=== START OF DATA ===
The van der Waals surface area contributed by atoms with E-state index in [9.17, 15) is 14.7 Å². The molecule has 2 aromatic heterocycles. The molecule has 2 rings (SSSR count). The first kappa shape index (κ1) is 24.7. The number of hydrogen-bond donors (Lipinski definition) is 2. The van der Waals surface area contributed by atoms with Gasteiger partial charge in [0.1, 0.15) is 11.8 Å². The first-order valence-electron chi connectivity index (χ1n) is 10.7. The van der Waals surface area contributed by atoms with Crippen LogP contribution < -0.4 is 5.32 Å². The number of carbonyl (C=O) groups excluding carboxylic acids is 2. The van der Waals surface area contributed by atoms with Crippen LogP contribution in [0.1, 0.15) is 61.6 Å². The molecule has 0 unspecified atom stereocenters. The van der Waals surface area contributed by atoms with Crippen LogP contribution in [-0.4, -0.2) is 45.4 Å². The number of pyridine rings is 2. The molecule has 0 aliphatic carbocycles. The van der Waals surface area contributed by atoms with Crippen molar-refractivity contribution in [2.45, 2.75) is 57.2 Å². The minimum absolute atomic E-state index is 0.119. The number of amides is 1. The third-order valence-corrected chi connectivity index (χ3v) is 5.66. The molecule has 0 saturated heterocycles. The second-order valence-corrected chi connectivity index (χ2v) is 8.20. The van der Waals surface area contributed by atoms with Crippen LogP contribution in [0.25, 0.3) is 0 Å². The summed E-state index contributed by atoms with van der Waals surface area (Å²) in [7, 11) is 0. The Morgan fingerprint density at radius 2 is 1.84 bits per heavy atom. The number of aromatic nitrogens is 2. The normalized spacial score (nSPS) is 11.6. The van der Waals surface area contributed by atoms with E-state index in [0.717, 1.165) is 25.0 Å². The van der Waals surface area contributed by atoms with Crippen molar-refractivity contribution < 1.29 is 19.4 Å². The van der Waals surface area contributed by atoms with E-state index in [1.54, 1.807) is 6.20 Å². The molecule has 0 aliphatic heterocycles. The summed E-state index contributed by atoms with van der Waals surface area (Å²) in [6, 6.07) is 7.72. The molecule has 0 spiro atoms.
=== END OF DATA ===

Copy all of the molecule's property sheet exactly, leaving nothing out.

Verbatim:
The van der Waals surface area contributed by atoms with E-state index in [9.17, 15) is 14.7 Å². The molecule has 2 aromatic heterocycles. The molecule has 2 rings (SSSR count). The first kappa shape index (κ1) is 24.7. The number of hydrogen-bond donors (Lipinski definition) is 2. The van der Waals surface area contributed by atoms with Gasteiger partial charge in [0.1, 0.15) is 11.8 Å². The first-order valence-electron chi connectivity index (χ1n) is 10.7. The van der Waals surface area contributed by atoms with Crippen LogP contribution < -0.4 is 5.32 Å². The number of carbonyl (C=O) groups excluding carboxylic acids is 2. The van der Waals surface area contributed by atoms with Crippen LogP contribution in [0.1, 0.15) is 61.6 Å². The molecule has 0 unspecified atom stereocenters. The van der Waals surface area contributed by atoms with Crippen LogP contribution in [-0.4, -0.2) is 45.4 Å². The number of pyridine rings is 2. The molecule has 0 aliphatic carbocycles. The van der Waals surface area contributed by atoms with Crippen molar-refractivity contribution in [2.45, 2.75) is 57.2 Å². The minimum absolute atomic E-state index is 0.119. The number of amides is 1. The third-order valence-corrected chi connectivity index (χ3v) is 5.66. The molecule has 0 saturated heterocycles. The second-order valence-corrected chi connectivity index (χ2v) is 8.20. The van der Waals surface area contributed by atoms with Crippen LogP contribution in [0.25, 0.3) is 0 Å². The summed E-state index contributed by atoms with van der Waals surface area (Å²) in [7, 11) is 0. The Morgan fingerprint density at radius 2 is 1.84 bits per heavy atom. The number of aromatic nitrogens is 2. The normalized spacial score (nSPS) is 11.6. The van der Waals surface area contributed by atoms with E-state index in [0.717, 1.165) is 25.0 Å². The van der Waals surface area contributed by atoms with Crippen molar-refractivity contribution < 1.29 is 19.4 Å². The van der Waals surface area contributed by atoms with E-state index in [1.54, 1.807) is 6.20 Å². The molecule has 0 aliphatic heterocycles. The summed E-state index contributed by atoms with van der Waals surface area (Å²) in [6, 6.07) is 7.72. The molecule has 0 spiro atoms.